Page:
OTR Tire Dealers Speak
Study Shows Dealers Crave Training; Look to Add Staff
For the second consecutive year, Tire Review and the Tire Association of North America (TANA) teamed up to conduct a comprehensive study of OTR tire dealers and the prevailing OTR tire market. The extensive study was a continuation of the highly successful research project completed last year (see Tire Review, August 2000), and the results were presented at the recent TANA OTR Tire Conference.
Working hand-in-hand, TANA and Tire Review sought to create a demographic picture of the typical OTR tire dealer, and collected information on a dealer’s staff, customers, suppliers and their concerns. The return rate of slightly more than 10% on this year’s study was deemed statistically valid.
The dealers surveyed represented a spectrum of the industry. According to this year’s study, the average OTR tire dealer has been in business for 30 years, does some 41% of his business with commercial tire accounts, averages four individual locations, and grossed over $2.175 million a third of his average total revenues ®“ in OTR tire sales in 1999.
The typical OTR tire dealer, according to the study, averages eight OTR tire-dedicated staffers, including an average of six field service technicians and two tire repair specialists. Just over 50% said they planned to add to their OTR tire staffs in the next year, with 55% of those focusing on tire service technicians.
Brands & Profits
While half those surveyed said they carried one or two brands of OTR tires, on average OTR tire dealers carried 2.5 brands. Over 62% sold haulage tires, almost 64% sold scraper tires, 100% sold loader/dozer units, 90% sold grader tires, 18% sold underground mining tires, and just over 11% sold other OTR tire types.
Nearly 50% claim the loader/dozer segment is the most profitable, easily outpacing grader (nearly 15%) and haulage (10.5%) tires.
Training & Education
Most OTR tire dealers want training for their people, and rely on tire manufacturers (68%), TANA (45%), retreading/repair product suppliers (37%), and RMA (19%) as sources of information and training materials for service technicians. Methods of training dealers use include books/brochures (64%), self-guided videos (58%), on-site classes (48%), and off-site seminars (25%).
Dealers feel the greatest obstacles to obtaining useful OTR tire service training include time spent away from shop (76%), staff shortage (63%), cost of travel (32%), availability of good training materials (28%), and employee resistance (8%).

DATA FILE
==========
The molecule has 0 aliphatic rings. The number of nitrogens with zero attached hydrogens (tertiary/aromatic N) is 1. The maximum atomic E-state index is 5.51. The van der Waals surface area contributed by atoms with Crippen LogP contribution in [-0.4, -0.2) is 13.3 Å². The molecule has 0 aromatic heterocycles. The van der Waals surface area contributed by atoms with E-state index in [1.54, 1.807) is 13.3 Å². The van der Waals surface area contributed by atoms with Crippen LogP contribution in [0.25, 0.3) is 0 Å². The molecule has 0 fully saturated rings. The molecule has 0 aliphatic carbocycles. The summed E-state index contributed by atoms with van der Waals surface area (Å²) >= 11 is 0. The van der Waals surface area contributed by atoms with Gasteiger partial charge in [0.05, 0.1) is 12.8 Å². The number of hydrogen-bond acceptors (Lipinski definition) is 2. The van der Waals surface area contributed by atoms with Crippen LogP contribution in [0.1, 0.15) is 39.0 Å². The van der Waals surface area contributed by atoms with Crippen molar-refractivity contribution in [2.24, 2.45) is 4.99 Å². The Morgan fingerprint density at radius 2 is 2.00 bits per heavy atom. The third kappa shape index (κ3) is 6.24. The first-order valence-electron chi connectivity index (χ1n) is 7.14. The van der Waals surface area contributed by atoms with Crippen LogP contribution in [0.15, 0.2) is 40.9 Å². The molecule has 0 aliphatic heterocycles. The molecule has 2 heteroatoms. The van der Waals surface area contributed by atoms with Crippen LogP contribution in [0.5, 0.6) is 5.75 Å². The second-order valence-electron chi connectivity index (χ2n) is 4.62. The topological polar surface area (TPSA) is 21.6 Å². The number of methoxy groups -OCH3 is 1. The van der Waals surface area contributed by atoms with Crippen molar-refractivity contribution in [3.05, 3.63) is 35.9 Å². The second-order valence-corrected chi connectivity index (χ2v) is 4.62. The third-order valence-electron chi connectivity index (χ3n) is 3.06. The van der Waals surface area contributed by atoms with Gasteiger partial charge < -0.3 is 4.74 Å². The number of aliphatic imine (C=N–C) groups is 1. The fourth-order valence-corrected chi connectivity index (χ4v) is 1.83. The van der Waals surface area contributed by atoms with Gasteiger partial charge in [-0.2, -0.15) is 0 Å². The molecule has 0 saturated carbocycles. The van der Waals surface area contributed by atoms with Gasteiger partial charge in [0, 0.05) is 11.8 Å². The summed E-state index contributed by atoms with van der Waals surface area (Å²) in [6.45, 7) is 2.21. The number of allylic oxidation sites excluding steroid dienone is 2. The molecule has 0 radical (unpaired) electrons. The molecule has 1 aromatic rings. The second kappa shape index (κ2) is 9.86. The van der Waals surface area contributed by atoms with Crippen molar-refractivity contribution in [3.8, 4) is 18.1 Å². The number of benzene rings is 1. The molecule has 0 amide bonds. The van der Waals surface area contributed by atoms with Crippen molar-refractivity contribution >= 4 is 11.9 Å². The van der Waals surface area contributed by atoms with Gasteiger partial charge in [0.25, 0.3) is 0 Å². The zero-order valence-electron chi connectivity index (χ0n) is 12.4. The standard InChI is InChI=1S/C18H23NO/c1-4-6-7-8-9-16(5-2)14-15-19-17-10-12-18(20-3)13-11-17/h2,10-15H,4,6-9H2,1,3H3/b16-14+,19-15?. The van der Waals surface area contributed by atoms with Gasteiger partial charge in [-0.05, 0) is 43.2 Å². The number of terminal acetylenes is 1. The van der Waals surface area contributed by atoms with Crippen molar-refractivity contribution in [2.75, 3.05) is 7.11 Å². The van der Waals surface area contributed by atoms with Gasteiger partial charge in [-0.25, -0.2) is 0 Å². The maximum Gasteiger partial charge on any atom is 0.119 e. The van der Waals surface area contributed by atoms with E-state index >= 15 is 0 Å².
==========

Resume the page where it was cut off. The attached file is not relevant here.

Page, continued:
While some dealers feel their service technicians “train on the job everyday,” on average the typical OTR tire dealer’s technicians received just under five days of on-site training in the past year.
Surprisingly, some OTR tire dealers claim to not operate service trucks. Among those who do, 54% have mini-OTR trucks (up to 15,000 lbs.), 49% have medium duty trucks (up to 26,000 lbs.), and 44% have heavy duty trucks (over 26,000 lbs.). On average, 56% replace their trucks every five years, and 34% get new trucks about every 10 years.
With their trucks, OTR tire dealers average 68 service calls per week, spending an average of 1.5 hours on each call. The dealers’ range averaged 28 miles, with most traveling in excess of 30 miles one way on a service call. OTR tire service and repair did ring the cash register for dealers, though, with the typical OTR tire dealer averaging $800,000 in repair and service revenues per year.
Flat Proofing & Repair
Over 46% of the OTR tire dealers surveyed said they offer “flat proofing” to their customers, and of that group some 76% provide solid urethane material, over 28% sell ®permafoam,® and 19% offer a soft core material. On average, the dealers surveyed performed 50 flat proofing jobs per year.
When tires did go flat, just over 72% of OTR tire dealers were prepared to repair them. In over 38% of the cases, the repairs were done in the shop, and only 8% were completed in the field, with just over 61% performing repairs in and out of the shop. Of the repairs done, 44% relied on chemical curing of the repair, 29% cured repairs with heat, and over 26% used both methods.
Dealers said loader/dozer tires (77%) were most likely to be damaged, followed by scraper tires (38%), haulage tires (35%), grader tires (16%), and underground mining tires (6%).
When a tire is severely damaged, the typical OTR tire dealer follows different criteria to determine if the damaged tire should be taken out of service.
Over 63% claim “each case is different,” while 50% say ®it’s pretty obvious® when a tire should be taken out of service. Another 25% rely on unnamed guidelines, almost 14% say the fleet customer has the ®last word,® and nearly 3% call on the repair product supplier for advice.
Opportunities & Obstacles
Participating dealers were asked what opportunities they saw in the OTR tire market:
®′ “Competitors are poorly organized so there is plenty of work.”
®′ “With help, we can better educate customers as to what it really costs to repair tires, and then be able to charge them properly.”
®′ “Increase in smaller loader sales.”
®′ “Tire companies can’t manage people as well as dealers, leaving big opportunities.”
And they were asked what the biggest obstacles to their continued success were:
®′ “Low margins due to larger competitors.”
®′ “Competition for marketshare by tire company-owned facilities.”
®′ “Pricing is not stable.”
®′ “Finding qualified people, and cost of employee recruitment.”
®′ “Repair people taking shortcuts, and not charge enough to do a proper job and make a profit.”
®′ “Large dealers outside our area buying business with low prices.”